The engagement of Angelina Antonucci, of Plainville, to Brian Donald Furniss, of Terryville, is announced by her parents, Michael and Maria Antonucci, of Wallingford. Her fiance is the son of Donald and Jean Furniss, of Terryville. The bride-to-be is a graduate of Mark T. Sheehan High School, Wallingford, and Gateway Community College, New Haven, with an associate’s degree in business office technology: administrative assistant. She is employed at Optometric Associates in Bristol. Her fiance is a graduate of Terryville High School, Terryville, and Mitchell College, New London, with an associate’s degree in sports management. He is employed at CAP Pharmacy in East Berlin. Brian proposed to Angelina during a hot air balloon ride. The couple plans to be married in June 2010 at St. Gregory Church, Bristol.

hike during good weather. Last year’s hike went up Pinnacle Mountain to see historic Hospital Rock and the former Nike Missile site. Organizers try to pick a different route each year. Foohey said the Conservation Commission is disappointed it had to cancel the Oct. 18 event. It will try again next year. The group also is looking to sponsor a hike on the proposed biking and hiking trail near the center of town.

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20

CitizenOpinion Bob Dornfried

The Plainville Citizen Thursday, October 22, 2009

Letters to the Editor Election Day is approaching

www.plainvillecitizen.com The Plainville Citizen 333 East St., Unit 1 — P.O. Box 57 Plainville, CT 06062 Managing Editor – Robert Mayer Asst. managing editor – Robin Lee Michel Associate editor – Ken DiMauro Sports editor – Nick Carroll Advertising manager – Christine Nadeau Advertising sales – Doug Riccio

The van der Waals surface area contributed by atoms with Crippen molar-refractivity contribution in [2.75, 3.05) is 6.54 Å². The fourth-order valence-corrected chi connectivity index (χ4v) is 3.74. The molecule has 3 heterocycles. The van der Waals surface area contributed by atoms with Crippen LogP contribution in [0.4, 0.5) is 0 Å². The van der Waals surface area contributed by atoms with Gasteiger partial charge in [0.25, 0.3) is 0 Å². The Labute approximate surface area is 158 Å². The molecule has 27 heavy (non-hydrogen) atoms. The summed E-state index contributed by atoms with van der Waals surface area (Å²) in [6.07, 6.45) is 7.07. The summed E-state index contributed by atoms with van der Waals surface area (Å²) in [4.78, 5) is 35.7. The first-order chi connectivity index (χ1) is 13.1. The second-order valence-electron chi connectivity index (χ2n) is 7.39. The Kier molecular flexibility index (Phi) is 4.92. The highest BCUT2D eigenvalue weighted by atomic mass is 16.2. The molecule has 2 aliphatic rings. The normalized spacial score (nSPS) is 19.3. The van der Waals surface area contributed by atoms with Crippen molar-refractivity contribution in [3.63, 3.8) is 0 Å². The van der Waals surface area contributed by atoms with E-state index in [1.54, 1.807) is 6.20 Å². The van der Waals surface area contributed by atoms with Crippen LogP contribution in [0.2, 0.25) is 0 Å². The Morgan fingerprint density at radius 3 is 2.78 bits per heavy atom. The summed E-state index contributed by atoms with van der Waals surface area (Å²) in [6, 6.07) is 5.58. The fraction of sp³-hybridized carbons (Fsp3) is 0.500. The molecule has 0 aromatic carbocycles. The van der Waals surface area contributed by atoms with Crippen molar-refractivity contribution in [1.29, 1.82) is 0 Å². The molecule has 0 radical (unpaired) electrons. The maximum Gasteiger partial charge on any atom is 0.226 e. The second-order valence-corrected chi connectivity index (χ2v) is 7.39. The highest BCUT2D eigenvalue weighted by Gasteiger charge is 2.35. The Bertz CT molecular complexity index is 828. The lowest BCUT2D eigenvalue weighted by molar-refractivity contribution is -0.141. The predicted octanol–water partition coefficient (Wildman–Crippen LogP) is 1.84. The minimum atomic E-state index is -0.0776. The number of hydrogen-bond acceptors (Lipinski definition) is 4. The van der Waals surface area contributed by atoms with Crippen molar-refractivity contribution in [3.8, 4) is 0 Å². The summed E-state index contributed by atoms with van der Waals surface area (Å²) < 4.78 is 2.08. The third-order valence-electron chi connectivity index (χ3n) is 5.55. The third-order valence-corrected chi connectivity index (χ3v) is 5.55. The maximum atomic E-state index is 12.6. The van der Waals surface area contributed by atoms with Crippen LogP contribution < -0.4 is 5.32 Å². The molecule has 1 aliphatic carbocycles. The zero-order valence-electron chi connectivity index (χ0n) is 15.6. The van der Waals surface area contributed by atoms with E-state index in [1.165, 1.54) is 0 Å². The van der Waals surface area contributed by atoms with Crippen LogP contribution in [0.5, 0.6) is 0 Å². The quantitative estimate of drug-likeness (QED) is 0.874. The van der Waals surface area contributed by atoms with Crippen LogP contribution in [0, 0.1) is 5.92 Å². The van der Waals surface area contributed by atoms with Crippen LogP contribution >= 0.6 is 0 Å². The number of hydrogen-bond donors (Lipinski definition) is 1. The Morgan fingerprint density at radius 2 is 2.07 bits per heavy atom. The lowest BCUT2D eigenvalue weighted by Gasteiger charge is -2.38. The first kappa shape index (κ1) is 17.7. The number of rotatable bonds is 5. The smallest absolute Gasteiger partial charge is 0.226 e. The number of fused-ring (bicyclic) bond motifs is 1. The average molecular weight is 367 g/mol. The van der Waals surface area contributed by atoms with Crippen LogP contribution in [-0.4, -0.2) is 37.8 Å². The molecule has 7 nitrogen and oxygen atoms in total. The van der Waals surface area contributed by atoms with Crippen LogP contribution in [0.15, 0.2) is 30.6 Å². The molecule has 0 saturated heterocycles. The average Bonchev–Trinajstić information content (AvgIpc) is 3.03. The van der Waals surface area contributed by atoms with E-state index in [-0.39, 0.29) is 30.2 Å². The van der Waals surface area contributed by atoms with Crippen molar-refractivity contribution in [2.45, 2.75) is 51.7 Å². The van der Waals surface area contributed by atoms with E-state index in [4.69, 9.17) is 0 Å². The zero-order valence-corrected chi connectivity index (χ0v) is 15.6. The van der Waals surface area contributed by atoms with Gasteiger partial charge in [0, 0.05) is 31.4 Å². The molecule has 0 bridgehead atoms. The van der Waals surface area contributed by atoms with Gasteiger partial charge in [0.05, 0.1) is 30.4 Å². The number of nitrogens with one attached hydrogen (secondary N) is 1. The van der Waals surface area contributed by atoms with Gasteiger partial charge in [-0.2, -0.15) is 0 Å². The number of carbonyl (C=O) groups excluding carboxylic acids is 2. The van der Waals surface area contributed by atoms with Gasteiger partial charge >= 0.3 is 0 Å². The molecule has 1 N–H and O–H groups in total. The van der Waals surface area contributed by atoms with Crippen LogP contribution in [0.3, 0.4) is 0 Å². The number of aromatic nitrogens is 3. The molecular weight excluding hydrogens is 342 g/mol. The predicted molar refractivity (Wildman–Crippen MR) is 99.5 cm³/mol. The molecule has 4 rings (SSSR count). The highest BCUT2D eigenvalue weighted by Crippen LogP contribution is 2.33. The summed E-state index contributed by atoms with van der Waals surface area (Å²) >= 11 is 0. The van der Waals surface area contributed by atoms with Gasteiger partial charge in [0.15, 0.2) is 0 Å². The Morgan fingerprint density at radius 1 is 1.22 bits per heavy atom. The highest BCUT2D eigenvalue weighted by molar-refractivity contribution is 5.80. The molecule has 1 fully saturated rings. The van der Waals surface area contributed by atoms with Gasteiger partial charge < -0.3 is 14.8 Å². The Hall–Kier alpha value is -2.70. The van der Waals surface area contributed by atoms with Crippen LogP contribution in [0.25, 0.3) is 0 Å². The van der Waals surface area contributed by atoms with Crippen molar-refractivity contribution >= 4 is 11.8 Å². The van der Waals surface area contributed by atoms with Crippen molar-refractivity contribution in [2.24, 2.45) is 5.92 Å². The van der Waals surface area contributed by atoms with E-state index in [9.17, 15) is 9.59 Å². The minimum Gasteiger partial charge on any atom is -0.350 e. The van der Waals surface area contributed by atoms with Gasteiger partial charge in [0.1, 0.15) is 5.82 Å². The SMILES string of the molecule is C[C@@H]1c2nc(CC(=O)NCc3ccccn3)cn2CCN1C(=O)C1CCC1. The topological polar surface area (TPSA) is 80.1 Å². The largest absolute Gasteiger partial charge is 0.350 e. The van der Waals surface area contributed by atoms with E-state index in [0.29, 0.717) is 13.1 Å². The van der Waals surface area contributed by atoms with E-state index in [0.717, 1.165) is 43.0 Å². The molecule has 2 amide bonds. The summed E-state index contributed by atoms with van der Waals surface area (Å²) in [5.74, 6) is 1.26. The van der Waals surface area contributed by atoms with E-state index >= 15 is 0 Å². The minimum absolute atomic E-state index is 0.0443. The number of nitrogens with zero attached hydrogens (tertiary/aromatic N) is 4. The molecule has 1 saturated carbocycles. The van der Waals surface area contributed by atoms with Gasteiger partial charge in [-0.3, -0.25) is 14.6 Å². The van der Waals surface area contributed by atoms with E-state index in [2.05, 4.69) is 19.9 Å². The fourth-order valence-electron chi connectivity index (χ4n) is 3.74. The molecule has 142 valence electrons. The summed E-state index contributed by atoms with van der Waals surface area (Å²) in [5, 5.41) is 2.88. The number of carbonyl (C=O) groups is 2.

CONTACT US Editorial:.................................(860) 410-1855 .........................news@plainvillecitizen.com Advertising:............................(860) 410-1855 ..............advertising@plainvillecitizen.com Fax:...........................................(860) 410-1859 Published every Thursday. Delivered by mail to all of the homes and businesses in Plainville – 06062. The Plainville Citizen is published by the Record-Journal Publishing Co. General manager – Michael F. Killian

Government Meetings Monday, Oct. 26 Capital Projects Building Committee, library, 6:30 p.m. Veterans Council, Municipal Center, 7 p.m. Tuesday, Oct. 27 Planning and Zoning, Municipal Center, 7:30 p.m. Plainville Greenway Alliance, Library, 7:30 p.m. Monday, Nov. 2 Town Council, Municipal Center, 7 p.m. Veterans Council, Municipal Center, 7 p.m. Tuesday, Nov. 3 Citizens and Properties Owners Associa-

tion of Plainville, Municipal Center, 7 p.m. Wednesday, Nov. 4 Inland Wetlands Commission, Municipal Center, 7:30 p.m. Thursday, Nov. 5 Insurance Commission, Municipal Center, 7 p.m. Senior Citizens Committee, senior center, noon. Monday, Nov. 9 Board of Education, Plainville High School Room 400, 7 p.m. Veterans Council, Municipal Center, 7 p.m.

To the editor: Election Day —Nov. 3 — is fast approaching. I expect, and hope, that all Plainville voters are taking note. I expect, and hope, that all voters remember the past years when we, the voters, were ignored by the current Town Council. It would be refreshing and welcome to be heard for a change. The entire slate of Republican candidates for the Town Council and the Board of Education are eminently qualified to represent the entire town. Do not forget the Independent, John Kisluk, is also a lifelong resident, thoughtful and concerned about the future or our town. Vote outside either party. Consider the people who care to spend many hours for little reward to make our town the wonderful place it is to live and raise our children. Roberta Lalama Plainville

Issues are many during campaign To the editor: Well, folks, it is time to break out the snow shovels. It appears that in this election year the political stuff is getting very deep. A recent newspaper article that stated the Democrats’ accomplishments in Plainville left me baffled, confused and wondering if I read an article about another town named Plainville. For starters the Democrats claim that they kept taxes low this year, duh, do they think that the taxpayers are stupid in this election year? I would like to share my take on what the Democrats have done for Plainville. Let us start with General Electric. The Democrats gave G.E. a $50,000 break in sewer use charges then raised the user fees on the homeowners two times. They approved spending tens of thousands